Phosphofructokinase deficiency (GSD type VII; PFK deficiency or Tarui disease) might be underdiagnosed because it presents with nonspecific exercise intolerance and myalgias. Until recently, Tarui disease could only be diagnosed by functional enzyme testing requiring muscle biopsy. The diagnostic evaluation has been simplified with the recent availability of gene testing. The remaining disorders are quite rare, with the exception of McArdle’s disease (GSD type V), and typically produce dynamic symptoms. Given the relatively common occurrence and characteristic clinical presentation, we will discuss McArdle’s disease in more detail here.
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Explore This IssueJuly 2009
A 22-year-old male presented to the neuromuscular clinic with exertional myalgia and recurrent myoglobinuria. When the patient was a young child, his first symptoms were painful, transient contractures of his forearm finger flexors noted when climbing trees. Attacks became more frequent with age, and he first noticed dark urine associated with muscle cramping as a high school student. He did not report symptomatic improvement following short periods of rest. Physical examination was normal in clinic. There was no weakness, and no fasciculations or fixed contractures. His medical history and family history were noncontributory. Laboratory examination revealed an elevated CK (8,404 U/L; normal, 30–220 U/L), mild elevations of aspartate aminotransferase (75 U/L; normal, 15–41 U/L), and alanine aminotransferase (82 U/L; normal, 17–63 U/L). Urinalysis was negative for myoglobin. Routine muscle histology was unremarkable, but histochemical stains were not performed. EMG demonstrated mild myopathic changes. Molecular genetic testing revealed homozygosity for the common p.R49X mutation in the myophosphorylase (PYGM) gene.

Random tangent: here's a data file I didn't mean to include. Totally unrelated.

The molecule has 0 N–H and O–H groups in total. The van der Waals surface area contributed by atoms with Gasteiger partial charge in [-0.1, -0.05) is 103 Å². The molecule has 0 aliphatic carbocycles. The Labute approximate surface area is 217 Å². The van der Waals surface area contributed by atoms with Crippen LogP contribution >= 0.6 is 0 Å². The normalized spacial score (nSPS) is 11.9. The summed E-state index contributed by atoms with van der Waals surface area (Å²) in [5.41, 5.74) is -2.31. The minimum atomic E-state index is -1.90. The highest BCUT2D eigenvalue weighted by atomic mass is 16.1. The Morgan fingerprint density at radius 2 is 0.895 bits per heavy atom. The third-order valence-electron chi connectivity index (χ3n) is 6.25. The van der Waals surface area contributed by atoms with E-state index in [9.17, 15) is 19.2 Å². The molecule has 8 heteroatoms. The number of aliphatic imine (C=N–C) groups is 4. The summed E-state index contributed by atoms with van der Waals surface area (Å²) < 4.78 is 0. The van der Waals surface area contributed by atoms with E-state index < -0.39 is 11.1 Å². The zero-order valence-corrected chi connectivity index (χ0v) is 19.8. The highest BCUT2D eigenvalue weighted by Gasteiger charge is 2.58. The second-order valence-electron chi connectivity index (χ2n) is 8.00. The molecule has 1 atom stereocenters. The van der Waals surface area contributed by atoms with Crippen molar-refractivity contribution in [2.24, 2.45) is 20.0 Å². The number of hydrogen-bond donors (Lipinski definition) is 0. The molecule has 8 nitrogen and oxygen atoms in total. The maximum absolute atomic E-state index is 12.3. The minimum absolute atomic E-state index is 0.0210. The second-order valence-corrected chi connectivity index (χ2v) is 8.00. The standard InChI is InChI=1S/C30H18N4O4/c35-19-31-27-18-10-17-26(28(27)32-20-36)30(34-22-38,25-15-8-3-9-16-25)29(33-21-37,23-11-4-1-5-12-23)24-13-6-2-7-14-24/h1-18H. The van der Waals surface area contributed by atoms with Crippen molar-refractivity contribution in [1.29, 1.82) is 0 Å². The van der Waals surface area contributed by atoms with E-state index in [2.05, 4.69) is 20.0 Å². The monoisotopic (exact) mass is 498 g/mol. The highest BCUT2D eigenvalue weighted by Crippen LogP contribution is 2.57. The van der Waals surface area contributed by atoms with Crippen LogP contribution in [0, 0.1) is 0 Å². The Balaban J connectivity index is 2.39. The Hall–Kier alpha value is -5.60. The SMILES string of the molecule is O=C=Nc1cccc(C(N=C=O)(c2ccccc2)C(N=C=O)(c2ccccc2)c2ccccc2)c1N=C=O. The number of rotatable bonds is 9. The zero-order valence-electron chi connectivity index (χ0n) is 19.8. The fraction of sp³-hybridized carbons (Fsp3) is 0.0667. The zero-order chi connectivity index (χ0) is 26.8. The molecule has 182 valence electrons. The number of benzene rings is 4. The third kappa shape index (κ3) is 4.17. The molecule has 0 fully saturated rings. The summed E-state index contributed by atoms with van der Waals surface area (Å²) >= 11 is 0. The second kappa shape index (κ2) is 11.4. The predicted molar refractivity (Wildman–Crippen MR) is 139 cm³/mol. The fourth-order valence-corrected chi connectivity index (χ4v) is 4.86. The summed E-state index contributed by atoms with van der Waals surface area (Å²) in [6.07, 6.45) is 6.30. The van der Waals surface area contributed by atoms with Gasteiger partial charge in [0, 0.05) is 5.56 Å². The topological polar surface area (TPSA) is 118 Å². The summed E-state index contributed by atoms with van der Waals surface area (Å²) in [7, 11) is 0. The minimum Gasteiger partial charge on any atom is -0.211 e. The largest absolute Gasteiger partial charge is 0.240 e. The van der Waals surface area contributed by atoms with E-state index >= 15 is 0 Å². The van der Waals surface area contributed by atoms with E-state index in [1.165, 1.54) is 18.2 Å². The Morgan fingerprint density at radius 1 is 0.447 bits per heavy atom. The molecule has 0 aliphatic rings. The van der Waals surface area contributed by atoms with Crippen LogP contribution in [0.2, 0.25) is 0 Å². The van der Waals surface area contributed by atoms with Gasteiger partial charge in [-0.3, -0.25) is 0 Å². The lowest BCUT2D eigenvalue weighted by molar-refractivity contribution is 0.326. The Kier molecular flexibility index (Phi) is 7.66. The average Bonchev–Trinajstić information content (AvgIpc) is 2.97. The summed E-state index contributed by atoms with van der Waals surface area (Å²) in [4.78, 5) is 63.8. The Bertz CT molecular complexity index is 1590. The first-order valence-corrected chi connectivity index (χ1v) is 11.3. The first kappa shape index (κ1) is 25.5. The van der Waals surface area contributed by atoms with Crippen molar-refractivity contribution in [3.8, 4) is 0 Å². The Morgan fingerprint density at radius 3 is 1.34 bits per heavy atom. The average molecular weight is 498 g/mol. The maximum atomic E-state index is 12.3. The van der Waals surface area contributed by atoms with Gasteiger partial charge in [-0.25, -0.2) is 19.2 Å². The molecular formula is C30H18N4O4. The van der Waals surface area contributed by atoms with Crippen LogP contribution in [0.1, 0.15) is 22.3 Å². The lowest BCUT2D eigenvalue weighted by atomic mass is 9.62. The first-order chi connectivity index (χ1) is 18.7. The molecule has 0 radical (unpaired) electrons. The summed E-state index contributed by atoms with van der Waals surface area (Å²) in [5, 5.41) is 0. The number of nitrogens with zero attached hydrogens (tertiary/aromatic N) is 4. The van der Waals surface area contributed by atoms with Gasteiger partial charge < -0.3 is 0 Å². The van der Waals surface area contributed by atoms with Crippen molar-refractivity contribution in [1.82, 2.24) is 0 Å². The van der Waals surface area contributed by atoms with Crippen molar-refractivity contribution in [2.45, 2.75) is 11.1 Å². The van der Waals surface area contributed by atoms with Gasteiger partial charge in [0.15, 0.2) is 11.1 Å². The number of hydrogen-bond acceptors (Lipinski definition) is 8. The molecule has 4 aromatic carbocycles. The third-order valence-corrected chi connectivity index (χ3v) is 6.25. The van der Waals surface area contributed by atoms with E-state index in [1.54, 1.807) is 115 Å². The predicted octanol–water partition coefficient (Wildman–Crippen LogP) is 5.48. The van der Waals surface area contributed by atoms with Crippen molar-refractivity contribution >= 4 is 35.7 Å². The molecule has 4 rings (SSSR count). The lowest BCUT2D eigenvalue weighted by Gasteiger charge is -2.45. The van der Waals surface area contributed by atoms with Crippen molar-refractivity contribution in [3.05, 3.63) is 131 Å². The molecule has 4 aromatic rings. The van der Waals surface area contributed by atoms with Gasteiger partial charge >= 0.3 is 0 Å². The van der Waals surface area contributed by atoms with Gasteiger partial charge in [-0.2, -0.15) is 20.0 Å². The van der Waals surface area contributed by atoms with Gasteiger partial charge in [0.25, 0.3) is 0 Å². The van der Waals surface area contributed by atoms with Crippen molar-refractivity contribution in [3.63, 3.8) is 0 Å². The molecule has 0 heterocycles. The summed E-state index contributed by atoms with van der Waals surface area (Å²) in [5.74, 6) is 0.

The patient was diagnosed with McArdle’s disease, instructed to avoid isometric exercises, and encouraged to engage in regular aerobic exercise with a brief warm-up period. He was also instructed to consume a high-protein, low-carbohydrate diet with frequent small meals throughout the day, to ingest the equivalent of 40 grams of sucrose 30 minutes before vigorous exercise and to avoid statin medications.
GSD type V (McArdle’s disease or myophosphorylase deficiency) is caused by homozygous mutations in the PYGM gene, which encodes the skeletal muscle isoform of glycogen phosphorylase, also known as myophosphorylase, an essential enzyme for glycogenolysis. Because the heart and liver isoforms are not affected, the disease exclusively affects skeletal muscle.5 The typical age of onset is in late childhood. Patients develop symptoms during brief, isometric exercise such as weightlifting or during prolonged moderate intensity exercise such as jogging or swimming. Improvement in symptoms after a brief rest, the so-called “second-wind” phenomenon, is frequently reported. Approximately 50% of patients develop fixed weakness and muscle atrophy with aging.6